“You better tackle him as soon as he gets the ball, or he’s gonna be gone,” said program alum Pat Ward, who was Jarrett’s offensive coordinator at St. John’s College High School. “They were playing man-to-man, I don’t know how smart that was. ... He made the play when it was thrown his way, so it was pretty impressive all around.”

By the end of the first quarter, Jarrett had cemented himself as the first true freshman with 100 yards and two touchdowns in a game since Stefon Diggs. The NFL star had just one game with more receiving yards in his rookie campaign, when he finished with 152 yards and one touchdown on 11 receptions against Boston College on Oct. 27, 2012.

The script couldn’t have been written any better. Of course, Jarrett was the first since Diggs to accomplish the feat; it’s merely another link in the chain of connections binding the pair together.

Jarrett idolized the elder Maryland wide receiver growing up and often attended games in College Park to watch him in live action. Diggs had cemented himself in DMV football folklore with his decision to play for his hometown team, under then-offensive coordinator Locksley, as a five-star recruit back in 2012.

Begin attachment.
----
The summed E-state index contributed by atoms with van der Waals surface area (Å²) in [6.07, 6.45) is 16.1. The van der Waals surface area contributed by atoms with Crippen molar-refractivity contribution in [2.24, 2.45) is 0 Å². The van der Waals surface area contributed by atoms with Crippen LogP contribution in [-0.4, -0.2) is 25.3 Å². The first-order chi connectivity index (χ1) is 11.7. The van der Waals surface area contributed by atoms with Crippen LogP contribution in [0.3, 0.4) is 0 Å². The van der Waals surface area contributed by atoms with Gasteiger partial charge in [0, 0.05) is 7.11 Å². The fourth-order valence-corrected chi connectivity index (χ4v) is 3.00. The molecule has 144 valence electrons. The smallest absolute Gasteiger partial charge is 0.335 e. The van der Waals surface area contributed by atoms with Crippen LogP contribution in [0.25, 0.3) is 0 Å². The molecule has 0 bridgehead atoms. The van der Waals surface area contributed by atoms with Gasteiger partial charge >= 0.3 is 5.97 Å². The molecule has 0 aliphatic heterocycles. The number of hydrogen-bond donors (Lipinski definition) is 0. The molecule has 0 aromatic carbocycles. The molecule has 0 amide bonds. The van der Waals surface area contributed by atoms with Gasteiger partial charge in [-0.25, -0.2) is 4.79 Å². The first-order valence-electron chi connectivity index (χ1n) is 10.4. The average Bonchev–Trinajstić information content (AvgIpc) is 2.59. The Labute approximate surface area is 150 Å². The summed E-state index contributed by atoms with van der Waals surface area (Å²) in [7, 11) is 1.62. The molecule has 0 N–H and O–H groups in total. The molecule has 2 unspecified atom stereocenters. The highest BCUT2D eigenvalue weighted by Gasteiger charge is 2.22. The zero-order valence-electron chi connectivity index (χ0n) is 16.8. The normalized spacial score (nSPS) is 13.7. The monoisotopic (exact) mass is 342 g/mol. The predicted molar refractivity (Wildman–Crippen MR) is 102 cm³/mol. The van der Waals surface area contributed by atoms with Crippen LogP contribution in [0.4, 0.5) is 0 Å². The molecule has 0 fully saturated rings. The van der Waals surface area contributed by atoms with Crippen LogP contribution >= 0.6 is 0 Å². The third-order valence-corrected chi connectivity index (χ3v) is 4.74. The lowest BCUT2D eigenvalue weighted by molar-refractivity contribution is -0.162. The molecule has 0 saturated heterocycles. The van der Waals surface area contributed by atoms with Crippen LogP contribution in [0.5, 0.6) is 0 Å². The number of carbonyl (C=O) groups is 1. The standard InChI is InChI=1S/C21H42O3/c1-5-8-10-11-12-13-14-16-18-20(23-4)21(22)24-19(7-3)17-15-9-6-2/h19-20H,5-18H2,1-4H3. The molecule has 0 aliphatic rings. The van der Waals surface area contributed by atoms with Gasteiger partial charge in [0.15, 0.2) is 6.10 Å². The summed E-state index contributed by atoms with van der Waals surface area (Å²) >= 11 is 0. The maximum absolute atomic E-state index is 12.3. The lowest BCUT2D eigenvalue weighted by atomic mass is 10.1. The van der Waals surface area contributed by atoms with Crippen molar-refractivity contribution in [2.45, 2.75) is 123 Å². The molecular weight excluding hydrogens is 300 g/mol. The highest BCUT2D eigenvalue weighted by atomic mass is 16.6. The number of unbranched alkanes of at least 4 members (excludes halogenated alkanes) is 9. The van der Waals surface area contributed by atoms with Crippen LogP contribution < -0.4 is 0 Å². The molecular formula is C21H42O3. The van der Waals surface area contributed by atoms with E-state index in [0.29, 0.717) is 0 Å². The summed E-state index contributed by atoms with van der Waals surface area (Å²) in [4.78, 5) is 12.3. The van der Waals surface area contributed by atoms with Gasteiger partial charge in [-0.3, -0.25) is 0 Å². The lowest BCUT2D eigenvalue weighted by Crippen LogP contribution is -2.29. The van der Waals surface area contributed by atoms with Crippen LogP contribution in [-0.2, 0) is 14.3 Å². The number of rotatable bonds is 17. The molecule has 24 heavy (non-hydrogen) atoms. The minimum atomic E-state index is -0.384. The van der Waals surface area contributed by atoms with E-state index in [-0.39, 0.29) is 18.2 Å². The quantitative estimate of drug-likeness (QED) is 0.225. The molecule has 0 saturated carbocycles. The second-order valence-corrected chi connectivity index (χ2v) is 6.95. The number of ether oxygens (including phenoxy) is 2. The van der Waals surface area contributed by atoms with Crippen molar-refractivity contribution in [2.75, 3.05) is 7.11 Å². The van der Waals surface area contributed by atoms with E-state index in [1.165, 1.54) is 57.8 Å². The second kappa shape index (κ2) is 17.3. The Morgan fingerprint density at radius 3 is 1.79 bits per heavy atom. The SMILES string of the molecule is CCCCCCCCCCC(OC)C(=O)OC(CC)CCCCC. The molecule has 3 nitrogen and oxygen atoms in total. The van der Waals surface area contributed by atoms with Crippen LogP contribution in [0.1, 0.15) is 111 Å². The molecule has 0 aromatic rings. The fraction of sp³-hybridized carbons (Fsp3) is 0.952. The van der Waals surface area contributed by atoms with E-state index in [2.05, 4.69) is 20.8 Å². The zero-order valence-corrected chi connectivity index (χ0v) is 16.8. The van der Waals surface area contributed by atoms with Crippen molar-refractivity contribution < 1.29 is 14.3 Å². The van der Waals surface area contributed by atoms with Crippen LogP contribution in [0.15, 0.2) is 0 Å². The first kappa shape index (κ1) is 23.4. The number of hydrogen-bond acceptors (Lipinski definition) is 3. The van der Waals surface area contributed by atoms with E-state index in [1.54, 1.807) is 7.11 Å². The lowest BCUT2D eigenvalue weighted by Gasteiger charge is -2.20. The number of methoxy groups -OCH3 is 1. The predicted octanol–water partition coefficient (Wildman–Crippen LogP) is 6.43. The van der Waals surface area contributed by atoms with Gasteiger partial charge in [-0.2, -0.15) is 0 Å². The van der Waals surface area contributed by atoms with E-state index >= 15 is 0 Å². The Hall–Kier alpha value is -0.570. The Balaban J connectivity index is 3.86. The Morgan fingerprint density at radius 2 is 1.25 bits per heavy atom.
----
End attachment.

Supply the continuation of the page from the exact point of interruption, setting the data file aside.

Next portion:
Seven years later, Jarrett was a five-star himself, ranked as the No. 2 wide receiver and No. 20 overall player in the 2020 class. He originally committed to LSU in April, 2019, but began to question if it was the right fit as signing day approached. Unsure of what to do, he turned to Diggs, sending the NFL wide receiver a direct message on Twitter for guidance as he faced the same difficult choice.

“He just told me I got to start surrounding myself with people on the same focus as me,” Jarrett told Testudo Times last December. “And I got to be willing to sacrifice all the outside noise and focus on winning and doing what I have to do to make it to the next level.”

Jarrett decided Maryland was the best place to do so, though he didn’t fully make up his mind until the morning of Early National Signing Day. Locksley and his coaching staff had no idea it was coming.

“What’s a better place to do it than your city.. see y’all in the fall. #Signed,” the Landover, Maryland, native posted on Twitter and Instagram Dec. 18. Diggs had said nearly those exact words during his commitment ceremony.

Ward knew it was the perfect fit for Jarrett as soon as he heard the news. The former All-ACC offensive lineman was quite familiar with Locksley, as he was the Terps’ running backs coach during Ward’s career in College Park from 1993 to 1996.